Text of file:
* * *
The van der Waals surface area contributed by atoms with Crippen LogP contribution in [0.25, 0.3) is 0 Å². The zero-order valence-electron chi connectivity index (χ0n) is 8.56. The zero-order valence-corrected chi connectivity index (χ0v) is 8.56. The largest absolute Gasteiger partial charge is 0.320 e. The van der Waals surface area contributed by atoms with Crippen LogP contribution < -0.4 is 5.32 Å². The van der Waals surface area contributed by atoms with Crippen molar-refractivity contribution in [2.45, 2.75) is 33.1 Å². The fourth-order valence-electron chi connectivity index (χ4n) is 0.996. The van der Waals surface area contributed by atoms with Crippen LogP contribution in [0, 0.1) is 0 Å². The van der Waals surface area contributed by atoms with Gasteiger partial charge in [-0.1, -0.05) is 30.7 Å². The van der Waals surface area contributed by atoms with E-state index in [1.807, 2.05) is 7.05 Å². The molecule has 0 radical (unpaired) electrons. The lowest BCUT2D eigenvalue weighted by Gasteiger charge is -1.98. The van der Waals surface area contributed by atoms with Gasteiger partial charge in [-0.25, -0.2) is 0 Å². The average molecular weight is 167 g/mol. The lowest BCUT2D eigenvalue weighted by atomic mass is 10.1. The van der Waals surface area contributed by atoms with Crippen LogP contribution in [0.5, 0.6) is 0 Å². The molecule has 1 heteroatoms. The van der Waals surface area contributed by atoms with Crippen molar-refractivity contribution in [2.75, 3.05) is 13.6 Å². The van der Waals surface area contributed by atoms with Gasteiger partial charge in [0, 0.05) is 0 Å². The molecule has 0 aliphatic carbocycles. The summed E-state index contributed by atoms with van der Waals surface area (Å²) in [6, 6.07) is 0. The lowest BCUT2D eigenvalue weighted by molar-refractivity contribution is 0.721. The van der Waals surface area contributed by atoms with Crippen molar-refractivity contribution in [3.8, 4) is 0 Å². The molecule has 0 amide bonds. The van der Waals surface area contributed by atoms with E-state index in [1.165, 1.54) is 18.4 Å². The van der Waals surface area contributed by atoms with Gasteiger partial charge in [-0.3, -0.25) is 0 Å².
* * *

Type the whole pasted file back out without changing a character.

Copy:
The van der Waals surface area contributed by atoms with Crippen LogP contribution in [0.25, 0.3) is 0 Å². The zero-order valence-electron chi connectivity index (χ0n) is 8.56. The zero-order valence-corrected chi connectivity index (χ0v) is 8.56. The largest absolute Gasteiger partial charge is 0.320 e. The van der Waals surface area contributed by atoms with Crippen LogP contribution < -0.4 is 5.32 Å². The van der Waals surface area contributed by atoms with Crippen molar-refractivity contribution in [2.45, 2.75) is 33.1 Å². The fourth-order valence-electron chi connectivity index (χ4n) is 0.996. The van der Waals surface area contributed by atoms with Crippen LogP contribution in [0, 0.1) is 0 Å². The van der Waals surface area contributed by atoms with Gasteiger partial charge in [-0.1, -0.05) is 30.7 Å². The van der Waals surface area contributed by atoms with E-state index in [1.807, 2.05) is 7.05 Å². The molecule has 0 radical (unpaired) electrons. The lowest BCUT2D eigenvalue weighted by Gasteiger charge is -1.98. The van der Waals surface area contributed by atoms with Gasteiger partial charge in [-0.25, -0.2) is 0 Å². The average molecular weight is 167 g/mol. The lowest BCUT2D eigenvalue weighted by atomic mass is 10.1. The van der Waals surface area contributed by atoms with Crippen LogP contribution in [0.5, 0.6) is 0 Å². The molecule has 1 heteroatoms. The van der Waals surface area contributed by atoms with Crippen molar-refractivity contribution in [2.75, 3.05) is 13.6 Å². The van der Waals surface area contributed by atoms with Gasteiger partial charge in [0, 0.05) is 0 Å². The molecule has 0 aliphatic carbocycles. The summed E-state index contributed by atoms with van der Waals surface area (Å²) in [6, 6.07) is 0. The lowest BCUT2D eigenvalue weighted by molar-refractivity contribution is 0.721. The van der Waals surface area contributed by atoms with Crippen molar-refractivity contribution in [3.8, 4) is 0 Å². The molecule has 0 amide bonds. The van der Waals surface area contributed by atoms with E-state index in [1.165, 1.54) is 18.4 Å². The van der Waals surface area contributed by atoms with Gasteiger partial charge in [-0.3, -0.25) is 0 Å².